Live Templates a.k.a. code snippets can be a very powerful tool in your day-to-day work. Who wouldn’t like to write whole blocks of code by pressing just a few keystrokes? Eliminate some routine, and you’ll have more time to focus on what’s really important.
Imagine you are working on web applications. How many times do you write such code patterns as a setting response header to UTF-8, TLS configurations, connecting to databases, and so on? This is exactly the area where code snippets save our time and effort.
But when that’s not enough, you’ll want to create your own templates. Let’s create several custom ones together. Before we start, let’s take a quick look at how it works inside.
A Live Template can be one of three types:
Simple templates contain only fixed plain text and just replace the abbreviation.
Parameterized templates contain plain text with variables that enable user input.
Surround templates wrap a block of selected code with the text you specify.
As you can see, each live template has its own template abbreviation. However, the abbreviation must be unique only within a group. The same abbreviation may be used in several different groups: as a simple template, a parameterized template, and a surround template.
Regarding terminology, Live Templates support two variables whose behavior can’t be modified:
- $END$ indicates where the cursor will be placed after applying the template.
- $SELECTION$ will surround the selected text with custom live templates, just like it would with HTML tags.
Variables within templates are declared in the following format: $$. Each variable can be defined by custom or predefined functions in the Expression field, and it can accept some default value for cases when the expression fails to evaluate.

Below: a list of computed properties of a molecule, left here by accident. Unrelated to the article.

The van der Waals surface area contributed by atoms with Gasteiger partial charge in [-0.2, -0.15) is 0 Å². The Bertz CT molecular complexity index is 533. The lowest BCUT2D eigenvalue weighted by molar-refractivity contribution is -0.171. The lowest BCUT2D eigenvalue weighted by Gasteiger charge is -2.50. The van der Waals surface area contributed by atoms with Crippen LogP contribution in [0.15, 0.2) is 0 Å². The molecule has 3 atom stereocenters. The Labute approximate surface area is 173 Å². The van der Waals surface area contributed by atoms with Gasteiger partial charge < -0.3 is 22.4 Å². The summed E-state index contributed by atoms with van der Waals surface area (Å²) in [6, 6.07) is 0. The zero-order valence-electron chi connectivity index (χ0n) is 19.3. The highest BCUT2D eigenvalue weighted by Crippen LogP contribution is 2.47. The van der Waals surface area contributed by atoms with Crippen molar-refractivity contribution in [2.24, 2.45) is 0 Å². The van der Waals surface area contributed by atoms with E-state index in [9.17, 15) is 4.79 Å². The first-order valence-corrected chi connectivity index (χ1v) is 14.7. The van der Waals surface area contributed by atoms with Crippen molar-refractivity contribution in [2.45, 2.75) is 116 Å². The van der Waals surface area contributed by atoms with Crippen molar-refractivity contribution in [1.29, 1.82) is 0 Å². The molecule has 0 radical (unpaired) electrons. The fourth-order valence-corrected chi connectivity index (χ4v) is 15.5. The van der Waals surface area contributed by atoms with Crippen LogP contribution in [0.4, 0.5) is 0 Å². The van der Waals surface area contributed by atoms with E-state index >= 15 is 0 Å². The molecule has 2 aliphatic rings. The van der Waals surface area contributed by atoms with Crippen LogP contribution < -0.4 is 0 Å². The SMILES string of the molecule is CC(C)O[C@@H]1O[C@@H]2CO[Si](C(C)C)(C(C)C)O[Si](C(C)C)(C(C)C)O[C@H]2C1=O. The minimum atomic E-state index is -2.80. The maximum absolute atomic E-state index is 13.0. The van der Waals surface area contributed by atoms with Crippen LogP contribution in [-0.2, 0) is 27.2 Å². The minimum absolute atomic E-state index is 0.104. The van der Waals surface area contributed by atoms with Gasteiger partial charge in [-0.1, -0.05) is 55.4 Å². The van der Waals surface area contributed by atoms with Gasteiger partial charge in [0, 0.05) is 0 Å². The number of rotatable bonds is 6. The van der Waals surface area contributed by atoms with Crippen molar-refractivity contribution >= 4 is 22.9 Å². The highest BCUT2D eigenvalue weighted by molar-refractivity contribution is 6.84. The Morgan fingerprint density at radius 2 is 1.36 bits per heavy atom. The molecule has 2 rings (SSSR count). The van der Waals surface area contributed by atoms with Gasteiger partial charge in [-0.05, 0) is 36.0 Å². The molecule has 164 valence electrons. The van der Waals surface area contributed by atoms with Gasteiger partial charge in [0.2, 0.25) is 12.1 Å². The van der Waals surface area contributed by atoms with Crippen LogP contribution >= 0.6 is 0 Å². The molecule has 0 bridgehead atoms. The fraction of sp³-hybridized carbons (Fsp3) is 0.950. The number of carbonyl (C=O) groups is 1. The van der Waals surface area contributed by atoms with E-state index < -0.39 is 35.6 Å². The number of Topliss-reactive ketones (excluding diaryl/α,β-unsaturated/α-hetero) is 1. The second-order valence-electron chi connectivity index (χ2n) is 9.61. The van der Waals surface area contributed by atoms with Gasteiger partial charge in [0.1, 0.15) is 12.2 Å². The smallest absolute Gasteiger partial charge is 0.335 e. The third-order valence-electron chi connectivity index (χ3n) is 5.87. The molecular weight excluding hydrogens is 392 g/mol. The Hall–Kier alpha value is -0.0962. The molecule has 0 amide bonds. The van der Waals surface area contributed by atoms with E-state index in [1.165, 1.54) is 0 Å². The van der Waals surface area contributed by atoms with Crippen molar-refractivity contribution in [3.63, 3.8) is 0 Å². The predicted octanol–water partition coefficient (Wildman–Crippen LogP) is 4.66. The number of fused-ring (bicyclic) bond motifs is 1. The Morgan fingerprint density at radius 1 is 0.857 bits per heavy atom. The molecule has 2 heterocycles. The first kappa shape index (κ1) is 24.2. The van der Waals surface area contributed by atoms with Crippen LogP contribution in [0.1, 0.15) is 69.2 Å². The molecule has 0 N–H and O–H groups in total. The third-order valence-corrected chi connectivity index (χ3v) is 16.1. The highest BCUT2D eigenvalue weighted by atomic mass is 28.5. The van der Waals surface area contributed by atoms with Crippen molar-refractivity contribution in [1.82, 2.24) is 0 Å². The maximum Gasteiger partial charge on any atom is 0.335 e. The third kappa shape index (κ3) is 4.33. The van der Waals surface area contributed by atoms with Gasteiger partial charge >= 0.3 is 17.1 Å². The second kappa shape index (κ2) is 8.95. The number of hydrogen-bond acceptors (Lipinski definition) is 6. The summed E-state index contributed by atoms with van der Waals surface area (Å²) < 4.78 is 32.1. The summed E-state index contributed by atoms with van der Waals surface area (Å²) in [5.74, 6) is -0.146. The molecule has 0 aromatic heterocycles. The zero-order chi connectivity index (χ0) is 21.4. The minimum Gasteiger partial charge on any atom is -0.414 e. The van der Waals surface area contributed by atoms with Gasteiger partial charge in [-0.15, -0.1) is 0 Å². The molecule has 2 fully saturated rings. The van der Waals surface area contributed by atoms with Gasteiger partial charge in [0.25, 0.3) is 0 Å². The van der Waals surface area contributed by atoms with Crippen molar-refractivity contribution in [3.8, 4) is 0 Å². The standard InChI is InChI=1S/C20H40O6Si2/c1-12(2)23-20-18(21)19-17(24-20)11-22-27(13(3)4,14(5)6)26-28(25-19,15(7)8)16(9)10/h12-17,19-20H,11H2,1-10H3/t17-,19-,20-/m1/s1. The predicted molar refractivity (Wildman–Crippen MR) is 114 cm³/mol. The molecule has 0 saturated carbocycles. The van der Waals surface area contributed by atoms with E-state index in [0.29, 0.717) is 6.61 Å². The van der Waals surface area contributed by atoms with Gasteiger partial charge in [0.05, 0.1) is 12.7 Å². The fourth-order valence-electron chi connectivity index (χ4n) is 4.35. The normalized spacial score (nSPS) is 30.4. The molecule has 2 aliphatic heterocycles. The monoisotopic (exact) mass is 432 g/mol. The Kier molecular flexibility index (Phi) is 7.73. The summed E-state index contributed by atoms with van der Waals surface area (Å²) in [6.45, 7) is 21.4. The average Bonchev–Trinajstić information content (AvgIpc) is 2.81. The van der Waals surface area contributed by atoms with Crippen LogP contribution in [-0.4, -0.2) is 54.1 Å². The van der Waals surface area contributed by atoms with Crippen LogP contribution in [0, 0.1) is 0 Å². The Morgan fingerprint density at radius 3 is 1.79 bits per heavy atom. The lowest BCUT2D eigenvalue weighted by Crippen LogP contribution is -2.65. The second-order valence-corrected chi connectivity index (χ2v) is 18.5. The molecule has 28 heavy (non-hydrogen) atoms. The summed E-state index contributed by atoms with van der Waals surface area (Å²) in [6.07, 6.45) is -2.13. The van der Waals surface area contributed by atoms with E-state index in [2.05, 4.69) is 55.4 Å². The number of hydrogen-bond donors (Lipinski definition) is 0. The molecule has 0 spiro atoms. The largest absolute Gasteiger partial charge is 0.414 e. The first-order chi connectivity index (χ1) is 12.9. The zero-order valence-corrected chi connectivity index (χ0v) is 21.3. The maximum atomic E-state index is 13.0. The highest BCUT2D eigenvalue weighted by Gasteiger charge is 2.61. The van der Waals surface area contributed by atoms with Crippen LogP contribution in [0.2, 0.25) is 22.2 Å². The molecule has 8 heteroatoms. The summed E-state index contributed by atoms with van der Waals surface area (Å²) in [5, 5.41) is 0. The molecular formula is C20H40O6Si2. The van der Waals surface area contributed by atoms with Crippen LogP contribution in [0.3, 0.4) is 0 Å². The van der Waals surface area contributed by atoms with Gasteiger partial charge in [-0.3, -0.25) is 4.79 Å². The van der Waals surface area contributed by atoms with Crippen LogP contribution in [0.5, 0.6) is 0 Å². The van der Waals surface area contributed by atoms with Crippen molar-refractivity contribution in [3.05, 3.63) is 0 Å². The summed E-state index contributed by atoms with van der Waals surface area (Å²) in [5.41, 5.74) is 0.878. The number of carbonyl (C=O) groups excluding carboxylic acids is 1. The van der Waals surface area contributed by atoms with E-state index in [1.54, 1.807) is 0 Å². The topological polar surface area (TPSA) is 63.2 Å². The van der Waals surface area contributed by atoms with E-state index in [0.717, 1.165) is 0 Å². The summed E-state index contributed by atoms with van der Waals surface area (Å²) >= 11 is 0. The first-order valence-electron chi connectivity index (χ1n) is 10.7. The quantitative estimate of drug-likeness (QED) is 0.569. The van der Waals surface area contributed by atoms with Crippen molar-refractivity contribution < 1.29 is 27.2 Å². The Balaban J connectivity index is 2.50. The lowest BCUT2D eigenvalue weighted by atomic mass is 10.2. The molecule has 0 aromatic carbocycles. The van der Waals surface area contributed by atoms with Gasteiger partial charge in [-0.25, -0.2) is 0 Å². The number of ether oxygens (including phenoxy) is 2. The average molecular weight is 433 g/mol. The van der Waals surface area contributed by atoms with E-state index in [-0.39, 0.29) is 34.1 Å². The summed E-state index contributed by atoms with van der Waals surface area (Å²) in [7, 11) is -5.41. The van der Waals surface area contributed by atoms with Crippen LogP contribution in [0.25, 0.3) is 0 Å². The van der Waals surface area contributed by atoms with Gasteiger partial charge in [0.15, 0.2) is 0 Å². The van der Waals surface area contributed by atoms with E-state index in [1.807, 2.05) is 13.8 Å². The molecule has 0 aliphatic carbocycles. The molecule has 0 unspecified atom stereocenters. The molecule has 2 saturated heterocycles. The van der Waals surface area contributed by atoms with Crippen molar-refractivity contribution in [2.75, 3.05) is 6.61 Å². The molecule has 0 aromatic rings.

Note that a default value of a variable is an expression that can refer to other live template variables. It might be a macro_call (e.g. capitalize), a reference to another variable (e.g. VAR1), or a string literal (e.g. “Hello”).
After a template is expanded, variables appear in the editor as input fields. Use the Move Up / Move Down buttons in the Edit Templates Variable dialog to change the order of variables in the list. The order in this table shows the order in which GoLand will switch between input fields when the template is expanded in the editor.
Congratulations, now you know everything you need to create your own custom template with ease. The theory is over, so let’s get to practice!
For example, we want to have a custom template for connecting to our database with a specified password, hostname, port, and the name of the database to connect to.
- Go to Preferences | Editor | Live Templates and click + to add a new live template.
- Enter an abbreviation – you’ll use every time you want to invoke the template. For this one, we’ll go with sqlconnect.
- Add a description that will help you remember what the template does. Invoke the Quick Documentation popup (F1 on macOS or Ctrl+Q on Windows/Linux) to look for the template code snippet.
- Provide the code that should be generated in the Template text field. To specify where the cursor should appear, use the $END$ variable. In our case, we’ll want to have the cursor at the end of the expression.
- Click the Edit Variables button to add expressions to variables and specify the default values if it’s needed. In our case, we’ll only need to set the default values.
- Don’t forget to define contexts in which you are going to employ a template (Such as Go, Go Structs, CSS, JS, etc.).
- Finally, choose how you want to insert the code: with Enter, Tab, or Space.
- You’re done. Good job!
That’s all. Go ahead and create as many custom live templates as you need, to get the routine out of the way and reach for the stars!